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File Naming

Just like paper files, electronic files need to be well-organized and labeled correctly so that they are identifiable and accessible to all appropriate users. This need applies especially to government records, which are subject to legal requirements concerning the availability, integrity, accessibility, and, if appropriate, the confidentiality of public records. Efficient management of electronic records begins with accurate file naming. For ease of explanation, the examples in these guidelines will focus primarily on documents; however, the standards outlined below apply to all file formats.

 

File renaming software can help to bulk rename documents, saving valuable work time. The Council of State Archivists, through the Program for Electronic Records Training, Tools, and Standards (PERTTS), provides some resources on how to use a few specific file renaming tools.

 

Recommendation #1: AVOID using special characters or spaces in a file name

 

/ \ : * ? “ < > | [ ] & $ , . – are frequently used for specific tasks in an electronic environment.

  • Example 1: Forward Slash/
    A forward slash is used to identify folder levels in Microsoft products.

  • Example 2: Colon:
    Mac operating systems use a colon to identify folder levels.

  • Example 3: Period.
    Periods are used in front of file name extensions to denote file formats such as .jpg and .doc. Using them in a file name could result in lost files or errors in file searches.

  • Example 4: Spaces
    Spaces are frequently translated in a Web environment to be read as %20. For example, Naming tutorial.doc would translate as Naming%20tutorial.doc. If it were available online, this alteration can cause confusion in identifying the actual file name.

    Spaces in file names can also cause broken links because word processing tools like Microsoft Word and e-mail clients like Microsoft Outlook recognize a space as an opportunity to move to another line.

    Therefore a link to

    \\Archives\Intranet\naming conventions

    could become

    \\Archives\Intranet\naming
    conventions

Recommendation #2: Use underscores instead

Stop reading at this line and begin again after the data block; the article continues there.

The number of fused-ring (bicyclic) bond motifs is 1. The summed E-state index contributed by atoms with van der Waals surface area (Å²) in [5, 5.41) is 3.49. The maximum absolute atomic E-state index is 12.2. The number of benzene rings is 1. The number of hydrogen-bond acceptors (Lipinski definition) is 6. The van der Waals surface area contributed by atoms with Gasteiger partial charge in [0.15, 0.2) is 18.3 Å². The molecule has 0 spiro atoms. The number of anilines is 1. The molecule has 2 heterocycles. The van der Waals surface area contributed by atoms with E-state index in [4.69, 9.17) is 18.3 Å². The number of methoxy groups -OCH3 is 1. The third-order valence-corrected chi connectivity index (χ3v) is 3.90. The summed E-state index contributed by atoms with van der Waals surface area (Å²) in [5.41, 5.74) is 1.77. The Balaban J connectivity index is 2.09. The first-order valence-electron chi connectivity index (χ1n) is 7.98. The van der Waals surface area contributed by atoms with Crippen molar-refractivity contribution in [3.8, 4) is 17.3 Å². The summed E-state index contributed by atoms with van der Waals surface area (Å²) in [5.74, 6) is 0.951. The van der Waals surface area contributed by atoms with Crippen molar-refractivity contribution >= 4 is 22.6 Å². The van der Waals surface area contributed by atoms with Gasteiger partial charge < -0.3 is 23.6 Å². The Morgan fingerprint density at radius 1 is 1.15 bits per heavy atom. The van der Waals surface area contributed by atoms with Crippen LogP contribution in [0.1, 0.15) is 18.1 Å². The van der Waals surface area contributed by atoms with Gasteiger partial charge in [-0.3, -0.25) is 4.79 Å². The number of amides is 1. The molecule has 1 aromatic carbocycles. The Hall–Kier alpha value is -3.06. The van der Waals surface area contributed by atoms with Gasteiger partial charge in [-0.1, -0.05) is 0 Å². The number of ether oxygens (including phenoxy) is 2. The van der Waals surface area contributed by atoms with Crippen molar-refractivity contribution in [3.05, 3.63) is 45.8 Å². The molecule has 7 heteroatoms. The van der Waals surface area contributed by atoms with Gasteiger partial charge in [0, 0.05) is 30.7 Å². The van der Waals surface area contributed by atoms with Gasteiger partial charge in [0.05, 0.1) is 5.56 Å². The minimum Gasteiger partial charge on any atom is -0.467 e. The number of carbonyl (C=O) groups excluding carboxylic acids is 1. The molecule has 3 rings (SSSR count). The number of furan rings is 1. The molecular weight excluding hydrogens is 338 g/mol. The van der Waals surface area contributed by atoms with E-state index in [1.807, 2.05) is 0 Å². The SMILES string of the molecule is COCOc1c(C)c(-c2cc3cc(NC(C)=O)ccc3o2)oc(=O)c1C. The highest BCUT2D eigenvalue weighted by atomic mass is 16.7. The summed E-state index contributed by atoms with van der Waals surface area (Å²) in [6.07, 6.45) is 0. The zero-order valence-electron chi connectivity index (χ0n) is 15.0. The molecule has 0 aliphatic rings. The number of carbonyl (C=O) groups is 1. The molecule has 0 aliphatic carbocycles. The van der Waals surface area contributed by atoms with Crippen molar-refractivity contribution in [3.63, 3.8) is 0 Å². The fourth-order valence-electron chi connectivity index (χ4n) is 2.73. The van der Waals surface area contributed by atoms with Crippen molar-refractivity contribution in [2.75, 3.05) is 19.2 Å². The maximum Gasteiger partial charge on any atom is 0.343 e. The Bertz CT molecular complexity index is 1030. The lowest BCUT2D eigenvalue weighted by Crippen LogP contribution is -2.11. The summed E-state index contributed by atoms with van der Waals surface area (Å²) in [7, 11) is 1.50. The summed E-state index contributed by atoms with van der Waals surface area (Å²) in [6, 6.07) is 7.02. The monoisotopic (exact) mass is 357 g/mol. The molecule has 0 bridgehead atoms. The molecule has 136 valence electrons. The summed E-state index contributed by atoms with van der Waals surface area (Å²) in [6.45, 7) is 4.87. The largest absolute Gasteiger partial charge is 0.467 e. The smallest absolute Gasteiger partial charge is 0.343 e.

Underscores are not used for specific tasks by either Microsoft or Mac operating systems. Thus, they can be safely used in place of periods and spaces in file names. For example, the underscores in the following example aid in the understanding of the file, without the operating system mistaking them for commands.

 

SRC_Minutes_2011_04_27FINAL.doc

 

Recommendation #3: Format dates consistently

 

Having the relevant date associated with the file is essential. Although many operating systems store date information with the file, as users move the file among folders and computers, and as the file is re-saved as revisions are made, the dates change. A file could have dates that do not make sense to its original creator.

 

The best way to prevent confusion is to include the relevant date (the date that the file was created or revised) in the file name itself.

 

Some workgroups might find it more useful to have the date at the start of the file name, while others might prefer it at the end. Either way, the date is a useful sorting tool when files are organized. Just be sure to keep the structure consistent.

 

The best way to list the date is based on an international standard: ISO 8601. This standard specifies numeric representations of date and time to be used in electronic format. The international standard date notation is:

 

YYYY_MM_DD or YYYYMMDD

 

For example, April 5, 2011, is written as 2011_04_05 or 20110405.

 

This format allows ease of sorting and comparing files by date and prevents confusion with other date formats (especially in other formats that use just two digits for the year).

 

For example, the meeting minutes of the State Records Commission from October 26, 2016, could be 2016_10_26_SRCMinutes or SRCMinutes_2016_10_26.

 

Recommendation #4: Strive for brevity while ensuring inclusion of basic elements

 

Another difference that is found among operating systems and software is the acceptable length of file names. Some systems allow up to 256 characters, while others allow far fewer. Generally, about 30 characters is a sufficient length to capture enough descriptive information for naming a record.

 

Recommendation #5: The file name should include all necessary descriptive information, independent of where it is stored

 

Records will be moved from their original location. Files are frequently copied to other folders, downloaded, and e-mailed. It is important to ensure that the file name, independent of the folder where the original file lives, is sufficiently descriptive. For instance, if the following files were pulled out of their appropriate folders, they would appear to be the same file: minutes.doc (the information before the final \ indicates folder location):

 

Appraisal\SRC\MINUTES\2011\minutes.doc

Appraisal\LGRC\MINUTES\2011\minutes.doc

 

While this is an organized way of storing records, it is only efficient as long as the files stay in their original folders in their original context. When multiple staff members work on a project, it is easy to misfile a document. As soon as “minutes.doc” is copied to another folder or e-mailed to another individual, the context provided by the folders in which the document is nested is lost. Context is particularly important in legal situations, because it supports authenticity and trustworthiness claims about a record. Losing the context of a record can possibly compromise its trustworthiness and, therefore, its validity or admissibility for court proceedings. Thus, the recommended names of the files above are

 

Appraisal\SRC\MINUTES\SRCMinutes_2011_04_27FINAL.doc

Appraisal\LGRC\MINUTES\LGRCMinutes_2011_04_27FINAL.doc

 

where the names of the files are SRCMinutes_2011_04_27FINAL.doc and LGRCMinutes_2011_04_27FINAL.doc, respectfully.